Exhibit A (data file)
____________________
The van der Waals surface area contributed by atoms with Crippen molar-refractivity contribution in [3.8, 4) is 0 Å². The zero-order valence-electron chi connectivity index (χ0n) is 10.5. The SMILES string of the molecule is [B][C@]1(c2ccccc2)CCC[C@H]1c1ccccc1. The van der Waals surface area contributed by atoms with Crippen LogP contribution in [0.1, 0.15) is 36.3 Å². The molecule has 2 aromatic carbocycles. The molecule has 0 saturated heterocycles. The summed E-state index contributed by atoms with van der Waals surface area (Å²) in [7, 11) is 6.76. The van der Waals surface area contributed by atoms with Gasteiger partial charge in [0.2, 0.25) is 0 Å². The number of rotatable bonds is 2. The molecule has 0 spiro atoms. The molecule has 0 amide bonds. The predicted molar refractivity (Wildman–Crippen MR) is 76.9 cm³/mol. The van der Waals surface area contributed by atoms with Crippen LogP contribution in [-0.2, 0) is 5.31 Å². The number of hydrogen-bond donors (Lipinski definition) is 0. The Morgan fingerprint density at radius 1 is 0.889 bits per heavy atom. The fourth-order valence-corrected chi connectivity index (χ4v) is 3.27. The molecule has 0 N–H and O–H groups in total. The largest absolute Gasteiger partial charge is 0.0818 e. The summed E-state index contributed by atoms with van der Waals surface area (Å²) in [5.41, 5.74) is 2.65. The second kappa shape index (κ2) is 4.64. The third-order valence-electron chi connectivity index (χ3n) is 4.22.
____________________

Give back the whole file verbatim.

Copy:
The van der Waals surface area contributed by atoms with Crippen molar-refractivity contribution in [3.8, 4) is 0 Å². The zero-order valence-electron chi connectivity index (χ0n) is 10.5. The SMILES string of the molecule is [B][C@]1(c2ccccc2)CCC[C@H]1c1ccccc1. The van der Waals surface area contributed by atoms with Crippen LogP contribution in [0.1, 0.15) is 36.3 Å². The molecule has 2 aromatic carbocycles. The molecule has 0 saturated heterocycles. The summed E-state index contributed by atoms with van der Waals surface area (Å²) in [7, 11) is 6.76. The van der Waals surface area contributed by atoms with Gasteiger partial charge in [0.2, 0.25) is 0 Å². The number of rotatable bonds is 2. The molecule has 0 spiro atoms. The molecule has 0 amide bonds. The predicted molar refractivity (Wildman–Crippen MR) is 76.9 cm³/mol. The van der Waals surface area contributed by atoms with Crippen LogP contribution in [-0.2, 0) is 5.31 Å². The number of hydrogen-bond donors (Lipinski definition) is 0. The Morgan fingerprint density at radius 1 is 0.889 bits per heavy atom. The fourth-order valence-corrected chi connectivity index (χ4v) is 3.27. The molecule has 0 N–H and O–H groups in total. The largest absolute Gasteiger partial charge is 0.0818 e. The summed E-state index contributed by atoms with van der Waals surface area (Å²) in [5.41, 5.74) is 2.65. The second kappa shape index (κ2) is 4.64. The third-order valence-electron chi connectivity index (χ3n) is 4.22.